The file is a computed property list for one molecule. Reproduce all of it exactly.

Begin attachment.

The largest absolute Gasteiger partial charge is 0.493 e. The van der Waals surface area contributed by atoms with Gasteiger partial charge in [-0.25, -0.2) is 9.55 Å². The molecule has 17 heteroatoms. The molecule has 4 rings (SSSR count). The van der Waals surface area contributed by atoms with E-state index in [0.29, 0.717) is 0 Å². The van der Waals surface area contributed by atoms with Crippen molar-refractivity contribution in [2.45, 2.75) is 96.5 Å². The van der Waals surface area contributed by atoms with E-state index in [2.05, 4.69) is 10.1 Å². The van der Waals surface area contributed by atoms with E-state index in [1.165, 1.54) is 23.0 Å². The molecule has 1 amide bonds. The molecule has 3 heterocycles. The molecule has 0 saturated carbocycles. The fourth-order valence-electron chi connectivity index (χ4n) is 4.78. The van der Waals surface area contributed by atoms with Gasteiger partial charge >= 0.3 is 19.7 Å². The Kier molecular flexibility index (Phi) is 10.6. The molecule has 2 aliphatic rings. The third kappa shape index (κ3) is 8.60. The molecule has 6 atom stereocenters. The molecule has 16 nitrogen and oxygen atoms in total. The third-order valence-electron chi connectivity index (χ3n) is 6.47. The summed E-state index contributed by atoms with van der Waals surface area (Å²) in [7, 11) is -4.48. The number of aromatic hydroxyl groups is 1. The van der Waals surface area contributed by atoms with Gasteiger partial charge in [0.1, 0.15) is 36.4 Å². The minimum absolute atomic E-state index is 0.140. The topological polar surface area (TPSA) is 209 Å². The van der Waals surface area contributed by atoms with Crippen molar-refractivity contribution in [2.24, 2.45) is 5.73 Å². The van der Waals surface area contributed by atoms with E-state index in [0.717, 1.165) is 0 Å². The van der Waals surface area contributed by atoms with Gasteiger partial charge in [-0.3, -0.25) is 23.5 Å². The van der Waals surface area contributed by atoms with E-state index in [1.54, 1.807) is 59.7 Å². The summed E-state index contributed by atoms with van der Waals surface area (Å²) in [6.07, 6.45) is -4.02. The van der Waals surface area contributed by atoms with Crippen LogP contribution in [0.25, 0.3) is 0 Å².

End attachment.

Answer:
The largest absolute Gasteiger partial charge is 0.493 e. The van der Waals surface area contributed by atoms with Gasteiger partial charge in [-0.25, -0.2) is 9.55 Å². The molecule has 17 heteroatoms. The molecule has 4 rings (SSSR count). The van der Waals surface area contributed by atoms with E-state index in [0.29, 0.717) is 0 Å². The van der Waals surface area contributed by atoms with Crippen molar-refractivity contribution in [2.45, 2.75) is 96.5 Å². The van der Waals surface area contributed by atoms with E-state index in [2.05, 4.69) is 10.1 Å². The van der Waals surface area contributed by atoms with E-state index in [1.165, 1.54) is 23.0 Å². The molecule has 1 amide bonds. The molecule has 3 heterocycles. The molecule has 0 saturated carbocycles. The fourth-order valence-electron chi connectivity index (χ4n) is 4.78. The van der Waals surface area contributed by atoms with Gasteiger partial charge >= 0.3 is 19.7 Å². The Kier molecular flexibility index (Phi) is 10.6. The molecule has 2 aliphatic rings. The third kappa shape index (κ3) is 8.60. The molecule has 6 atom stereocenters. The molecule has 16 nitrogen and oxygen atoms in total. The third-order valence-electron chi connectivity index (χ3n) is 6.47. The summed E-state index contributed by atoms with van der Waals surface area (Å²) in [7, 11) is -4.48. The number of aromatic hydroxyl groups is 1. The van der Waals surface area contributed by atoms with Gasteiger partial charge in [0.1, 0.15) is 36.4 Å². The minimum absolute atomic E-state index is 0.140. The topological polar surface area (TPSA) is 209 Å². The van der Waals surface area contributed by atoms with Crippen molar-refractivity contribution in [2.24, 2.45) is 5.73 Å². The van der Waals surface area contributed by atoms with E-state index in [0.717, 1.165) is 0 Å². The van der Waals surface area contributed by atoms with Gasteiger partial charge in [-0.3, -0.25) is 23.5 Å². The van der Waals surface area contributed by atoms with E-state index in [1.54, 1.807) is 59.7 Å². The summed E-state index contributed by atoms with van der Waals surface area (Å²) in [6.07, 6.45) is -4.02. The van der Waals surface area contributed by atoms with Crippen LogP contribution in [0.25, 0.3) is 0 Å².